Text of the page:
How do you stand your kids….

A sneaky peak in her den!

A sneaky peak in her den!

How do you stand you kids round you all the time? We got asked that a lot when we home educated.

Weird that! You don’t get asked how you stand your partner round you all the time when you live with someone or get married.

I know it’s not the same obviously, but the concept of relationships is still the same. We connect and commit to the people we love. That’s why we have them! Being with them a huge amount is nice. I loved having my kids round me.

But like any relationship it has to be managed.

Being lovingly committed doesn’t necessarily mean we’re going to be with our loved ones every single moment – wouldn’t your partner drive you mad if you were? And it means we organise our relationships to include healthy times apart or do separate things in the same space like one watching TV whilst the other reads a book. Separate but lovingly together.

It works similarly with home education and actually with parenting too.

Firstly you have children because you actually like to be with them don’t you? Home educating is just and extension of that.

Secondly, a different way of being together develops once the school stress is alleviated and your kids realise you’re on their side. Also when they know they have lots of your attention, they actually don’t demand it all the time.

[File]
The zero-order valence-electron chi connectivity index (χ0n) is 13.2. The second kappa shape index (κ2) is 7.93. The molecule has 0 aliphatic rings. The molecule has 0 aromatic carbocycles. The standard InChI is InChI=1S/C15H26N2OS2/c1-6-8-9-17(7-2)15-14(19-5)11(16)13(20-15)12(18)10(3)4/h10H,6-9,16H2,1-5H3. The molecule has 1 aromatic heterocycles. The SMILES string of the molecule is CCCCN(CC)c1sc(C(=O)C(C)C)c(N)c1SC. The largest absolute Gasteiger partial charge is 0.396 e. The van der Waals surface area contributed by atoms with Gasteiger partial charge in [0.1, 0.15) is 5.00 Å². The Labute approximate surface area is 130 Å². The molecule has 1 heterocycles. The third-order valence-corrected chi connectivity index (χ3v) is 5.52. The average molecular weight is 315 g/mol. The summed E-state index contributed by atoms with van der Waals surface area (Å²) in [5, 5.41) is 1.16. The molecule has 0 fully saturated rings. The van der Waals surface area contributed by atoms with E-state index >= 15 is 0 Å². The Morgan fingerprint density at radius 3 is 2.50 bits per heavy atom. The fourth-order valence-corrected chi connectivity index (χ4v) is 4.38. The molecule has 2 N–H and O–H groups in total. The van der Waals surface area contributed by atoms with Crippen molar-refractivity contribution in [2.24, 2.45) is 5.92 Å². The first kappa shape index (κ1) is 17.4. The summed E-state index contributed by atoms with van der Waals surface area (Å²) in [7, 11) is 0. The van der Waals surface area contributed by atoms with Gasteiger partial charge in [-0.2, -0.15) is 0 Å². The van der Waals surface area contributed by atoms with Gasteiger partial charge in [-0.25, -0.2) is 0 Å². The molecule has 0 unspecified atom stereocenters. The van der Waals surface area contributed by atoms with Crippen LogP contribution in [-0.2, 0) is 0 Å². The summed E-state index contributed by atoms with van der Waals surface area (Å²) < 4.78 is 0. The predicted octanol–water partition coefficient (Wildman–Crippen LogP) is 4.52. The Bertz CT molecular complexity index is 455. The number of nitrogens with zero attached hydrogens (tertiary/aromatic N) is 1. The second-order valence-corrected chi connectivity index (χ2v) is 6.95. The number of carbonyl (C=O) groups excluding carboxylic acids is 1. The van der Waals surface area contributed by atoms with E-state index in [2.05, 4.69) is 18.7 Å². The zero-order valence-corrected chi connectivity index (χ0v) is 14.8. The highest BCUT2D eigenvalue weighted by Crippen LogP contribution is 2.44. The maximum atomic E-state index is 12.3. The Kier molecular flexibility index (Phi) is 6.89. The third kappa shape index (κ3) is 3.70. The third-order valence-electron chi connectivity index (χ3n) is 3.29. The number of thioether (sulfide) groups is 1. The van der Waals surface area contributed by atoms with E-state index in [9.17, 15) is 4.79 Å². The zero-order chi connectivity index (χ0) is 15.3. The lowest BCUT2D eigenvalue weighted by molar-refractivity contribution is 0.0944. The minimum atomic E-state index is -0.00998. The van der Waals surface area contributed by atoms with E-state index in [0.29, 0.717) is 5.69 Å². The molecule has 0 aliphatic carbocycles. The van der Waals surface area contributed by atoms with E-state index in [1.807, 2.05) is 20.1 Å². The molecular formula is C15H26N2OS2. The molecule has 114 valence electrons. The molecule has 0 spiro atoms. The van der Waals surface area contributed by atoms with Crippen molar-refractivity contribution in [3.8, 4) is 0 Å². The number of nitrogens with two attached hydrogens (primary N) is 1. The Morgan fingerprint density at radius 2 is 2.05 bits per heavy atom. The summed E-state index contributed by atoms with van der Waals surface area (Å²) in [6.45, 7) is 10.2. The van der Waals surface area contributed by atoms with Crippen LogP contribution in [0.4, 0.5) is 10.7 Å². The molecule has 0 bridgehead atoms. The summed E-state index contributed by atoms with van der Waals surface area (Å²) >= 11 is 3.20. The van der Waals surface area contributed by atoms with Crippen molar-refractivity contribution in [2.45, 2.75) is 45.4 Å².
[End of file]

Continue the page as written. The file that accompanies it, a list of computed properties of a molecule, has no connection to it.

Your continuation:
Thirdly, as a parent, you build a little independence in your children where you can be lovingly together – independently sometimes, as well as apart.

And fourthly you encourage an understanding that each needs a little space from each other at times for relationships to endure. Which is part of respectful parenting.

The amount you do this depends on the maturity of the children and you can develop it as they grow. Here are some ideas to help achieve it:

–          We kept some toys and activities that are fresh which absorbed them more than those they’re used to. When we got this secret stock out (charity shops are good for ‘new’ supplies) we could turn our focus to other jobs for a while.

–          Small children are fascinated by the things around the house that you use or do. I.e. being at the sink with water and pots and pans, old technology to play with or dismantle, tools in the garden, foodstuffs to ‘cook’ with. Be inventive and create activities for them which free you up for some private space whilst they’re absorbed.